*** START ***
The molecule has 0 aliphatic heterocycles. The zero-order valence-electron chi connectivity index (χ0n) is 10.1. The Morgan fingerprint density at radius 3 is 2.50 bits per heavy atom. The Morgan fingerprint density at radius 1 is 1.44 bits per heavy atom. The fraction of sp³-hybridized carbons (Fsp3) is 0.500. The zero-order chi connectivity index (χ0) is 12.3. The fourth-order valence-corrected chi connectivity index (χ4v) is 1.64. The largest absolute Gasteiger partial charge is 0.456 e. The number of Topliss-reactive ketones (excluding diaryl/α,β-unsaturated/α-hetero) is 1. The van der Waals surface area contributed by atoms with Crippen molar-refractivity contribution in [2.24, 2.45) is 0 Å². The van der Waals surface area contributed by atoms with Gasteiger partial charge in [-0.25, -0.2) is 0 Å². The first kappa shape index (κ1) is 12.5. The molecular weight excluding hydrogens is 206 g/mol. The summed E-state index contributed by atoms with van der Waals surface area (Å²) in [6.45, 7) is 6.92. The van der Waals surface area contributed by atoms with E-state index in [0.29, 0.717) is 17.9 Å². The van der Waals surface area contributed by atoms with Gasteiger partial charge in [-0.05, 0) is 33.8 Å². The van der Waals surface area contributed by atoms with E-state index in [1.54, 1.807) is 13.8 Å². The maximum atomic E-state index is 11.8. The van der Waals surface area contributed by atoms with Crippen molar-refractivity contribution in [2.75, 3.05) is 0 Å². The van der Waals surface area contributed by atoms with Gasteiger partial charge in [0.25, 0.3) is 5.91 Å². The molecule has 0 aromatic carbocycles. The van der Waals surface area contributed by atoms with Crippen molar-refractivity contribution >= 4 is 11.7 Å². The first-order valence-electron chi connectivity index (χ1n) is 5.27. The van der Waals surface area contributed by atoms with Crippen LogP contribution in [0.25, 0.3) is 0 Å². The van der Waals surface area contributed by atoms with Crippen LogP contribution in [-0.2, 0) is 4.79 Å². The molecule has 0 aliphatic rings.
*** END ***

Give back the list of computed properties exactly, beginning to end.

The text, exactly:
The molecule has 0 aliphatic heterocycles. The zero-order valence-electron chi connectivity index (χ0n) is 10.1. The Morgan fingerprint density at radius 3 is 2.50 bits per heavy atom. The Morgan fingerprint density at radius 1 is 1.44 bits per heavy atom. The fraction of sp³-hybridized carbons (Fsp3) is 0.500. The zero-order chi connectivity index (χ0) is 12.3. The fourth-order valence-corrected chi connectivity index (χ4v) is 1.64. The largest absolute Gasteiger partial charge is 0.456 e. The number of Topliss-reactive ketones (excluding diaryl/α,β-unsaturated/α-hetero) is 1. The van der Waals surface area contributed by atoms with Crippen molar-refractivity contribution in [2.24, 2.45) is 0 Å². The van der Waals surface area contributed by atoms with Gasteiger partial charge in [-0.25, -0.2) is 0 Å². The first kappa shape index (κ1) is 12.5. The molecular weight excluding hydrogens is 206 g/mol. The summed E-state index contributed by atoms with van der Waals surface area (Å²) in [6.45, 7) is 6.92. The van der Waals surface area contributed by atoms with E-state index in [0.29, 0.717) is 17.9 Å². The van der Waals surface area contributed by atoms with Gasteiger partial charge in [-0.05, 0) is 33.8 Å². The van der Waals surface area contributed by atoms with E-state index in [1.54, 1.807) is 13.8 Å². The maximum atomic E-state index is 11.8. The van der Waals surface area contributed by atoms with Crippen molar-refractivity contribution in [2.75, 3.05) is 0 Å². The van der Waals surface area contributed by atoms with Gasteiger partial charge in [0.25, 0.3) is 5.91 Å². The molecule has 0 aromatic carbocycles. The van der Waals surface area contributed by atoms with Crippen molar-refractivity contribution >= 4 is 11.7 Å². The first-order valence-electron chi connectivity index (χ1n) is 5.27. The van der Waals surface area contributed by atoms with Crippen LogP contribution in [0.25, 0.3) is 0 Å². The van der Waals surface area contributed by atoms with Crippen LogP contribution in [-0.2, 0) is 4.79 Å². The molecule has 0 aliphatic rings.